What is the right way to floss?

It is important to floss your teeth once a day. The correct way to floss is as follows:
  • Use 18 inches of floss.
  • Hold the floss between your thumb and index finger.
  • Slide the floss between your teeth.
  • Move the floss up and down.
  • Curve the floss around your teeth.
  • Dip the floss beneath the gum line.
  • Don’t force the floss.
  • Use clean sections of floss between your teeth.
  • Rinse your mouth with mouthwash or water after flossing.
Carefully and thoroughly is the short answer.

Usually 18 inches of floss is used in the procedure. This allows for adequate wrapping of the floss around the middle finger on each hand. You will then leave about 1 inch unwrapped for the cleaning process. In the way you can proper control the floss for plaque removal, and you will be able to move to a clean section of floss as your progress around your mouth.

You use your thumb and forefinger to guide the floss between the teeth, carefully curving the floss around the tooth in a C shape at the level of the gum. The floss is then gently and carefully moved up and down.

Some areas may be more challenging to reach than others. Flossing is a skill that must be learned and habit that must be developed. After you have mastered the "art" of flossing, often you may notice that your teeth and mouth just do not feel clean if you skip a day.

It is important to floss between all the teeth, not just those that are in the front or easy to reach. If you are having difficulty, ask your dental professional for instruction and help. If necessary other methods of interproximal cleaning (between the teeth) may be suggested.
Jonathan B. Levine, DMD
Flossing incorrectly can do more harm than good. Make sure you’re doing it right.

  • Rip off about 18 inches of the floss and wrap it around your pointer or middle finger. Wind the remaining floss around the same finger of the opposite hand, so you've got about seven inches between each hand.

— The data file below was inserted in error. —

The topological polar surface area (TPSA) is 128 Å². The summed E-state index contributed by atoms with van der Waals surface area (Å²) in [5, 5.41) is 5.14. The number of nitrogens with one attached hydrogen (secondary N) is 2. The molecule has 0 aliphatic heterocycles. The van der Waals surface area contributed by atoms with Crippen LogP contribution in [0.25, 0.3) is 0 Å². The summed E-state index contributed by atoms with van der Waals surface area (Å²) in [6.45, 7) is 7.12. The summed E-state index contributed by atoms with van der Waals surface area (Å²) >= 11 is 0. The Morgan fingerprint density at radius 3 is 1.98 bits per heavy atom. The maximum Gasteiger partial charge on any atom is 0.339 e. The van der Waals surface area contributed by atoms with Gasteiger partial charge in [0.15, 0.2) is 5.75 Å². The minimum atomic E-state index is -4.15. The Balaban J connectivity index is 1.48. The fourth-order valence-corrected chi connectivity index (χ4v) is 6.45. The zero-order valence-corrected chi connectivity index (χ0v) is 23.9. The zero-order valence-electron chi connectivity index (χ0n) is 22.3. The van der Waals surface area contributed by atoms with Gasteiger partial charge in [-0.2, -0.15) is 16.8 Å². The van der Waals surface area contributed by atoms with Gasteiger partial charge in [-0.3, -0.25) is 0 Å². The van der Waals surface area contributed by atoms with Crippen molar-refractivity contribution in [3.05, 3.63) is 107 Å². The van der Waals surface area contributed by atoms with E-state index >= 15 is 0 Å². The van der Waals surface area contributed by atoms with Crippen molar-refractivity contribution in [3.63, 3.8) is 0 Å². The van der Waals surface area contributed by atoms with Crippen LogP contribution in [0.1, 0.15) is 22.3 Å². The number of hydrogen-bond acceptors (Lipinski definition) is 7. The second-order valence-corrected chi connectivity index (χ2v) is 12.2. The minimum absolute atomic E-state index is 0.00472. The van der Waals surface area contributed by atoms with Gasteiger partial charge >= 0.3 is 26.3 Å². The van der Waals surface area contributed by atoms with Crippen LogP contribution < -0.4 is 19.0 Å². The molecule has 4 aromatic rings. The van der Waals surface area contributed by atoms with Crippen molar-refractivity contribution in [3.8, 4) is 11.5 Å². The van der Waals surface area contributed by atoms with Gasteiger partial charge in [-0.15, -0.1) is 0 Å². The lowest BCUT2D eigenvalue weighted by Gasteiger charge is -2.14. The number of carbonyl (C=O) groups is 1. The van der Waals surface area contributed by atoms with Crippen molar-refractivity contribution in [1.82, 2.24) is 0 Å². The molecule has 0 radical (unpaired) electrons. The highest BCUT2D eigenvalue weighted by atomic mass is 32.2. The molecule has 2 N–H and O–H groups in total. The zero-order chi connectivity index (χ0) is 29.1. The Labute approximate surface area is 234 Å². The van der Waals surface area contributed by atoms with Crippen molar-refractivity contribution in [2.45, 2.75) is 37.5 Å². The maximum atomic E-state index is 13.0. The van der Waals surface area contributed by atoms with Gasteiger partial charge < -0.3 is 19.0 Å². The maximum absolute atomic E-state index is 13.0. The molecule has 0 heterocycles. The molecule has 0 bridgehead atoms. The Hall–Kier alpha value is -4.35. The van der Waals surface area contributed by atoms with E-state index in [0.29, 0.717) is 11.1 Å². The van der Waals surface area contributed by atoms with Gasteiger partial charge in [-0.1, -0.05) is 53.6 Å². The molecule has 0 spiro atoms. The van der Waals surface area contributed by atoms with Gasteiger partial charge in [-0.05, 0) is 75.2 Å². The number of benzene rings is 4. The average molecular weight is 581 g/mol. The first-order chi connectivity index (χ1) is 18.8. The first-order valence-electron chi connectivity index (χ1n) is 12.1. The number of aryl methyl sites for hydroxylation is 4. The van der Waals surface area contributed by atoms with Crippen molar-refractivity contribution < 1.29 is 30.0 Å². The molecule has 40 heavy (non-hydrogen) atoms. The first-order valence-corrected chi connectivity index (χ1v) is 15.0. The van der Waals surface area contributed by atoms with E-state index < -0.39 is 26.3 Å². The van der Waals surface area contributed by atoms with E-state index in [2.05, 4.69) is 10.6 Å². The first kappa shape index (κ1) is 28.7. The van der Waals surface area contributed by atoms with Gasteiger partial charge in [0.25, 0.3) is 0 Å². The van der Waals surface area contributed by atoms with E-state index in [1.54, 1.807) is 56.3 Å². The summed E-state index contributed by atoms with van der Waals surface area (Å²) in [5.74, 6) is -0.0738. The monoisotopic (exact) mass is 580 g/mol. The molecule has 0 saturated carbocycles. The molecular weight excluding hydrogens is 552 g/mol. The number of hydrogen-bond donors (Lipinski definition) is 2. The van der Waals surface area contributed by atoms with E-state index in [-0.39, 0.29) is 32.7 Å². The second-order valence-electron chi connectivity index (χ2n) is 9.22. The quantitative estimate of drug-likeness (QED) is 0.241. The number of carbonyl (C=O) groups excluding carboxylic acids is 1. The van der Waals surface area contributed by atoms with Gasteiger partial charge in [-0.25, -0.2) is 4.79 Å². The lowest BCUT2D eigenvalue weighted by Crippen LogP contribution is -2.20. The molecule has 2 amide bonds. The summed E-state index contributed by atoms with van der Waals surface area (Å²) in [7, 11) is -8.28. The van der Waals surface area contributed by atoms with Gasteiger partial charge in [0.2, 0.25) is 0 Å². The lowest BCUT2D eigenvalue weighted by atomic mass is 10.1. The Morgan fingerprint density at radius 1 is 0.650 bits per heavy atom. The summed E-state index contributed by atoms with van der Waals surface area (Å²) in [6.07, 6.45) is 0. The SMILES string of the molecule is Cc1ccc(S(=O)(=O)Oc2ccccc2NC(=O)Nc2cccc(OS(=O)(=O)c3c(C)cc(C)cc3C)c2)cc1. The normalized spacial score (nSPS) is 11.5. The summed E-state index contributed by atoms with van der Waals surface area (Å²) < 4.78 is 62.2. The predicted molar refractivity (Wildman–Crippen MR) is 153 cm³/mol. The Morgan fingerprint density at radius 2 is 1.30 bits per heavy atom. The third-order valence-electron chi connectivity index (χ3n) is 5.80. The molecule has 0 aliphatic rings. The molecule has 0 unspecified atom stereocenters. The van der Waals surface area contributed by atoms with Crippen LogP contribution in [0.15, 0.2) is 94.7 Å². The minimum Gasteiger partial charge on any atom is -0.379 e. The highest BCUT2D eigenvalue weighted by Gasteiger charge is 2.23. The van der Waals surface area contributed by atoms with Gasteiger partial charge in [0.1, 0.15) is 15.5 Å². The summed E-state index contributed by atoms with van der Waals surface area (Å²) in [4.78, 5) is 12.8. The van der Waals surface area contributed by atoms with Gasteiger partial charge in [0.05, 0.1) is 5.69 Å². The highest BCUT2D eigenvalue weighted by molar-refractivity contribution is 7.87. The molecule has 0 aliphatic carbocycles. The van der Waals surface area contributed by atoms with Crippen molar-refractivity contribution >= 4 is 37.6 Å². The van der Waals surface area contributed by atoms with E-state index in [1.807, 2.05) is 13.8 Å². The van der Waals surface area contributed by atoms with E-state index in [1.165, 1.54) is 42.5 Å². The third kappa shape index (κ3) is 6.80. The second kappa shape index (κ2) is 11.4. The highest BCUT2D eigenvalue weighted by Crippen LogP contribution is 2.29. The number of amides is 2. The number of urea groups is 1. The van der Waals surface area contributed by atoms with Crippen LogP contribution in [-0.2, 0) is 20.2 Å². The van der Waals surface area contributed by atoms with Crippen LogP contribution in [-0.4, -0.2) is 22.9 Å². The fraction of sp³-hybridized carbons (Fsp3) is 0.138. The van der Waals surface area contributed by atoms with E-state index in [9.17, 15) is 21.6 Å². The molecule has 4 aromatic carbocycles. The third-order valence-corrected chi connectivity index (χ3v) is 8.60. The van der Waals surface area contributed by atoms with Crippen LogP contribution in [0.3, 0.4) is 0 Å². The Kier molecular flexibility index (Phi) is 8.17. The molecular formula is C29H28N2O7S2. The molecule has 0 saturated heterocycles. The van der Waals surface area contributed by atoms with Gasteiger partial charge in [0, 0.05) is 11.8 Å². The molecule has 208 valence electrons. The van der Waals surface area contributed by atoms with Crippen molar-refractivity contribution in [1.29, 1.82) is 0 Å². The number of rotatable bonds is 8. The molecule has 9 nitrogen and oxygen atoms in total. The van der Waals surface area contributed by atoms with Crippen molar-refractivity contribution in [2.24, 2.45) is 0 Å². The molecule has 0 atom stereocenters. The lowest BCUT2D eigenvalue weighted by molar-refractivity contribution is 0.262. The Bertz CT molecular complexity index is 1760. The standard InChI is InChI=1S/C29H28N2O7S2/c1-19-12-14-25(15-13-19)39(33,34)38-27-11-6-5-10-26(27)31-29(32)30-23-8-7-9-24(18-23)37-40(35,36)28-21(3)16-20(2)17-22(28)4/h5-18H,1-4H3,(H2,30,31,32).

• Pick a spot to start and make that your designated starting place, so you'll get into the routine of it all. Most people pick the space between their two centrals or the molar farthest in the back.
  • Direct it up between the teeth, and once it's in place, hold it taut. Use a sawing motion as you glide it between the teeth.
  • Next, you need to get the floss under the soft tissue, so move it under there in a "C" shaped fashion, gliding it back and forth. This will remove the plaque from those critical spaces between the teeth without doing any damage to that sometimes-sensitive soft tissue. If you hold it instead in a vertical “U” position and pull it up into the soft tissue you can actually do damage.
  • Should your floss get stuck, don't tug on it to get it out. Just slide it out toward you from between the teeth, then reposition it and try again. Repeat the same process with each of your teeth.
Smile!: The Ultimate Guide to Achieving Smile Beauty

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Smile!: The Ultimate Guide to Achieving Smile Beauty

Renowned dentist and creator of the GoSMILE product line Dr. Levine offers this complete guide to getting a whiter, brighter smile. 15 photos & illustrations.
Todd A. Welch, DMD

Proper Flossing

Flossing is an essential part of the tooth-cleaning process because it removes plaque from between teeth and at the gumline, where periodontal disease often begins.

If you find using floss awkward or difficult, ask your dental hygienist about the variety of dental floss holders or interdental cleaning devices that are available.

Wind 18" of floss around middle fingers of each hand. Pinch floss between thumbs and index fingers, leaving a 1"- 2" length in between. Use thumbs to direct floss between upper teeth. Keep a 1" - 2" length of floss taut between fingers. Use index fingers to guide floss between contacts of the lower teeth. Gently guide floss between the teeth by using a zig-zag motion. DO NOT SNAP FLOSS BETWEEN YOUR TEETH. Contour floss around the side of the tooth. Slide floss up and down against the tooth surface and under the gumline. Floss each tooth thoroughly with a clean section of floss.